Last December I stated that there is no saving Linn Energy (NASDAQ: LINE). It would appear that the saga will soon come to an end. In that article, I stated that if investors truly wanted to speculate on oil, one could simply buy oil (e.g. through futures). After the recent rally in crude and Linn Energy's subsequent default, it has become clear that the latter strategy was a much better choice. WTI prices have risen 6.35% over the last three months while the stock has shed over 50%.
From a fundamental perspective, I don't think anyone will disagree with me when I say that the future is bleak for equity holders. While the writing was on the wall, at least the possibility of a recovery was still there, even just a month ago. However, now that the management has chosen to default on the debt, the probability of a recovery has just become astronomically small. Nevertheless, I believe that there is one thing left to consider.
What You Should Consider
Unfortunately I do not have a crystal ball, so I don't know the exact outcome of the negotiation. You may be wondering: what's the point? Isn't everything in the hands of creditors now? Not quite. In bankruptcy, fair value must be determined. However, there are a variety of ways to value oil and gas companies. To be truthful, the "fair value" is almost never "fair" in reality. Properties that were worth millions of dollars two years ago could be practically worthless today. On the bright side, this also goes the other way. Oil and gas assets could soar in value in just a couple of quarters, possibly months. It is difficult to determine how much the company's assets could be sold for, instead, we can focus on the value of the company's existing operation; and the biggest determinant is - unsurprisingly - the commodity market.
Many will agree with me when I say that the company is not just having a liquidity problem (something that can be salvaged, see Ackman's investment in GGP), but a solvency problem. This means that the company needs to show creditors that it is sustainable in the long-run. 2016's production is mostly hedged (100% of natural gas and 80% of oil), however, the quality (i.e. the price) of the hedges have declined. The price for natural gas hedges have declined 19% year over year from $5.19/MMBtu to $4.20/MMbtu. Similarly, oil hedges have fallen from $96.23/bbl to $90.56/bbl. While the dollar change looks innocent ($0.99/MMBtu and $5.67/bbl), the impact on the bottom line will be much more pronounced due to the thin (and negative) margin.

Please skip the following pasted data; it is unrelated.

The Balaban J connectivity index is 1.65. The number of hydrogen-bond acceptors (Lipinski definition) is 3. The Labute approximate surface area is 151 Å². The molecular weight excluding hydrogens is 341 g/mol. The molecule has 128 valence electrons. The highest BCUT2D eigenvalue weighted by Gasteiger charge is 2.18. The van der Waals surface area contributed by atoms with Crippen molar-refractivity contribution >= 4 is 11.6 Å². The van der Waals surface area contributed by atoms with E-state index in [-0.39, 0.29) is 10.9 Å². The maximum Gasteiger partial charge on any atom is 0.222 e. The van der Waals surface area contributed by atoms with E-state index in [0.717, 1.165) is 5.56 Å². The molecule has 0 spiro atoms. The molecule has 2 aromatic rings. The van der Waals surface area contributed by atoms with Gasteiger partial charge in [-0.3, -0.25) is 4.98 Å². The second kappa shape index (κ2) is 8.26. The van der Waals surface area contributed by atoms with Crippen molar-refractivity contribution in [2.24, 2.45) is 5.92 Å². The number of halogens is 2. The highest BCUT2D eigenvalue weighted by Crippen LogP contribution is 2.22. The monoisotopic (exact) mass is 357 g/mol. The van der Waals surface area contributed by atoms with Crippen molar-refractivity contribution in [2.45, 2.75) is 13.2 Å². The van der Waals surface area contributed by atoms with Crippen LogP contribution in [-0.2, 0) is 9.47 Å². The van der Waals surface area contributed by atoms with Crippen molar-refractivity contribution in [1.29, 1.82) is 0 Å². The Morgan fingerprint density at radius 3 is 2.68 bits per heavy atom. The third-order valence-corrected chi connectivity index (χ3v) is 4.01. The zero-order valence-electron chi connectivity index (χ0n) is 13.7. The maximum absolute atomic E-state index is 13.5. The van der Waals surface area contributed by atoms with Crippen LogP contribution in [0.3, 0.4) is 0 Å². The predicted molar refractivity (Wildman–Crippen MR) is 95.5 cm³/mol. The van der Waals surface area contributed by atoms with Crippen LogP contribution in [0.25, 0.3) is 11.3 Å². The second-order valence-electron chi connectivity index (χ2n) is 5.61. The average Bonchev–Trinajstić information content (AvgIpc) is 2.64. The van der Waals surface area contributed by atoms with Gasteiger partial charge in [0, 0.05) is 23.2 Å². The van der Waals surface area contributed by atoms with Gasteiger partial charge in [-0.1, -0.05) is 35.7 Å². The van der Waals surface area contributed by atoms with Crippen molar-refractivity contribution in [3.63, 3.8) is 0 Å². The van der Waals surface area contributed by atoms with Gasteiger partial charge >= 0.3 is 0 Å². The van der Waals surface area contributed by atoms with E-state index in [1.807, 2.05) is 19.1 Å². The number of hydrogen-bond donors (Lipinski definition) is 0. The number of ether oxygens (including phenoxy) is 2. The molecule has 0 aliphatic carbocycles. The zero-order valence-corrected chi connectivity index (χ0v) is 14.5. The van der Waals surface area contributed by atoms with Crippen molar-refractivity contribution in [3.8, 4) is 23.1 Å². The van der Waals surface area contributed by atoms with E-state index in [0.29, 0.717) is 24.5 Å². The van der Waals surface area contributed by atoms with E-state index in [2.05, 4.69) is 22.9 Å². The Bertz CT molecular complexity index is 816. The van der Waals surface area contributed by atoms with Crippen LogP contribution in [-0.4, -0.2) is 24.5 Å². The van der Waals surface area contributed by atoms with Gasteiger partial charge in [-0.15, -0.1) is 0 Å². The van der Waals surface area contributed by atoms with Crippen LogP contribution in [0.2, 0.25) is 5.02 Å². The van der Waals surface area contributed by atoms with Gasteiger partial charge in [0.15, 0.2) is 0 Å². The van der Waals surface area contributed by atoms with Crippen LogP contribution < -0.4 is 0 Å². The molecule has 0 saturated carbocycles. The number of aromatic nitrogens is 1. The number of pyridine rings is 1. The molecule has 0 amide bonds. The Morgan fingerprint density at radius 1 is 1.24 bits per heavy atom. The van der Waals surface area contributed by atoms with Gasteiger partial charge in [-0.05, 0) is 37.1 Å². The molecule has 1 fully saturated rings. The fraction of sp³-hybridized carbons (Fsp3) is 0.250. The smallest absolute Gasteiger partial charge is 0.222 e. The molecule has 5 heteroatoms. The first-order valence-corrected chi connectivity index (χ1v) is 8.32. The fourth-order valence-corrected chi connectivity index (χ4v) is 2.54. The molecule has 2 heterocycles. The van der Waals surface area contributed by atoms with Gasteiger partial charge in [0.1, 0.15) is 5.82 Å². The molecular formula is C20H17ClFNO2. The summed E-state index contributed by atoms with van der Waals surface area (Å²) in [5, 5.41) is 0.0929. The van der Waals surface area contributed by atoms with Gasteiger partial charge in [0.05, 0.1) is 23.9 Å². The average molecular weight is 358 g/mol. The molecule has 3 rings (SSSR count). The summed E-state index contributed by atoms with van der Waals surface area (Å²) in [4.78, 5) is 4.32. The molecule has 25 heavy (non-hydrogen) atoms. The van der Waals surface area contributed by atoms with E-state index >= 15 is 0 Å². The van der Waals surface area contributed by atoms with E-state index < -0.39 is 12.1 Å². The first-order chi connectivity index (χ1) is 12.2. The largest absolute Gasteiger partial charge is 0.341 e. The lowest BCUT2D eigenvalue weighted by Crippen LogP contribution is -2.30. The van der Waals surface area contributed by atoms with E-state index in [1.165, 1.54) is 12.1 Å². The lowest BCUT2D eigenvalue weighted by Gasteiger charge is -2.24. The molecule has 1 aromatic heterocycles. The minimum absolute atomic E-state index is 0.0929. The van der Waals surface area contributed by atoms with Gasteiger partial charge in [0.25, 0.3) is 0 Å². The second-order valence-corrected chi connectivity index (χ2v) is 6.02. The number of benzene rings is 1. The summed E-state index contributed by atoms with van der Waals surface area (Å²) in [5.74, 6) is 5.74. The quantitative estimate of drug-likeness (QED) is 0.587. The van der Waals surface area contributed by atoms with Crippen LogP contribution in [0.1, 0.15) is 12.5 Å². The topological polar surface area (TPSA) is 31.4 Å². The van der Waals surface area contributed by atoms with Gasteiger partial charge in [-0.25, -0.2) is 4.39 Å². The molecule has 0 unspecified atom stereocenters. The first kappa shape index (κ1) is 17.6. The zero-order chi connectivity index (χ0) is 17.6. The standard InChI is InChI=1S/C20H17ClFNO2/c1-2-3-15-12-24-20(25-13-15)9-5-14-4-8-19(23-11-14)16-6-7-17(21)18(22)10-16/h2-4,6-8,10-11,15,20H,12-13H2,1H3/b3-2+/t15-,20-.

Even if we assume 2015 prices (which are still higher than the spot prices for natural gas and oil), the weighted average realized price (ex-hedges) is only $3.98/Mcfe, meaning that the loss (including D&A) is roughly $1/Mcfe. From that perspective, the impact of $0.99/MMBtu is tremendous, as it is the difference between breaking even and operating at a loss.
Source: data from 10-K
Using the above information, I believe that Linn Energy would only get favorable treatment if natural gas prices rally by 50% and crude continues its recovery to the $45-$50/bbl level to make up for the loss in hedges.
Everyone knows that there is a high degree of uncertainty in the bankruptcy court, but one should also consider that during the process, the fundamental value of the equity could also change. In this case, the fair value of the equity is immensely tied to the commodity market. I cannot provide any insights as to exactly where oil will be in a couple of weeks, let alone months. But that may exactly be the kind of uncertainty that equity holders should be looking for, as it is the only thing that can save equity holders right now.
Note: I spend a great deal of time researching every company in the V20 Portfolio (+40% in 2015). If you are looking for some ideas that could complement your own portfolio, you can click the "Follow" button and be updated with my latest insights. Premium subscribers will get full access to the V20 Portfolio.
Disclosure: I/we have no positions in any stocks mentioned, and no plans to initiate any positions within the next 72 hours.
I wrote this article myself, and it expresses my own opinions. I am not receiving compensation for it (other than from Seeking Alpha). I have no business relationship with any company whose stock is mentioned in this article.
Editor's Note: This article covers one or more stocks trading at less than $1 per share and/or with less than a $100 million market cap. Please be aware of the risks associated with these stocks.